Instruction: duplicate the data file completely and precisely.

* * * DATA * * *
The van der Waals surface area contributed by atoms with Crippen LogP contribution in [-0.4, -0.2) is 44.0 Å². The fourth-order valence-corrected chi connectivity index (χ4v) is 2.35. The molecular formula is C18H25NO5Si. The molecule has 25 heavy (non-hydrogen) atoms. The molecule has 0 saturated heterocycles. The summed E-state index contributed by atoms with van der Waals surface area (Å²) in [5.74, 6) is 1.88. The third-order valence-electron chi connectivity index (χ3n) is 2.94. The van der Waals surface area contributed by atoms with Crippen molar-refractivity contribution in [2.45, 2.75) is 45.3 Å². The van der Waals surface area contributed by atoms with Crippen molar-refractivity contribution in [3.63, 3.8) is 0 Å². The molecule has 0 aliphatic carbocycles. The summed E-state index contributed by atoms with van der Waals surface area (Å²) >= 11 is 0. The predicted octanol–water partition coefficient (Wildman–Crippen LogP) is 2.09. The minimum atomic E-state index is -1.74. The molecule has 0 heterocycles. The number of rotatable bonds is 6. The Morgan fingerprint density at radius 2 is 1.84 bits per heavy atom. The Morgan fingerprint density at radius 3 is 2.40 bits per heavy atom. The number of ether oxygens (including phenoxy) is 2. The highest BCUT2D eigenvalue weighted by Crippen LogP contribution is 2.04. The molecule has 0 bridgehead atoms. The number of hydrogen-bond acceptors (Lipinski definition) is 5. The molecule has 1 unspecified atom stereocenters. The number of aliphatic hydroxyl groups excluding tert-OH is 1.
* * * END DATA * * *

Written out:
The van der Waals surface area contributed by atoms with Crippen LogP contribution in [-0.4, -0.2) is 44.0 Å². The fourth-order valence-corrected chi connectivity index (χ4v) is 2.35. The molecular formula is C18H25NO5Si. The molecule has 25 heavy (non-hydrogen) atoms. The molecule has 0 saturated heterocycles. The summed E-state index contributed by atoms with van der Waals surface area (Å²) in [5.74, 6) is 1.88. The third-order valence-electron chi connectivity index (χ3n) is 2.94. The van der Waals surface area contributed by atoms with Crippen molar-refractivity contribution in [2.45, 2.75) is 45.3 Å². The van der Waals surface area contributed by atoms with Crippen molar-refractivity contribution in [3.63, 3.8) is 0 Å². The molecule has 0 aliphatic carbocycles. The summed E-state index contributed by atoms with van der Waals surface area (Å²) >= 11 is 0. The predicted octanol–water partition coefficient (Wildman–Crippen LogP) is 2.09. The minimum atomic E-state index is -1.74. The molecule has 0 heterocycles. The number of rotatable bonds is 6. The Morgan fingerprint density at radius 2 is 1.84 bits per heavy atom. The Morgan fingerprint density at radius 3 is 2.40 bits per heavy atom. The number of ether oxygens (including phenoxy) is 2. The highest BCUT2D eigenvalue weighted by Crippen LogP contribution is 2.04. The molecule has 0 bridgehead atoms. The number of hydrogen-bond acceptors (Lipinski definition) is 5. The molecule has 1 unspecified atom stereocenters. The number of aliphatic hydroxyl groups excluding tert-OH is 1.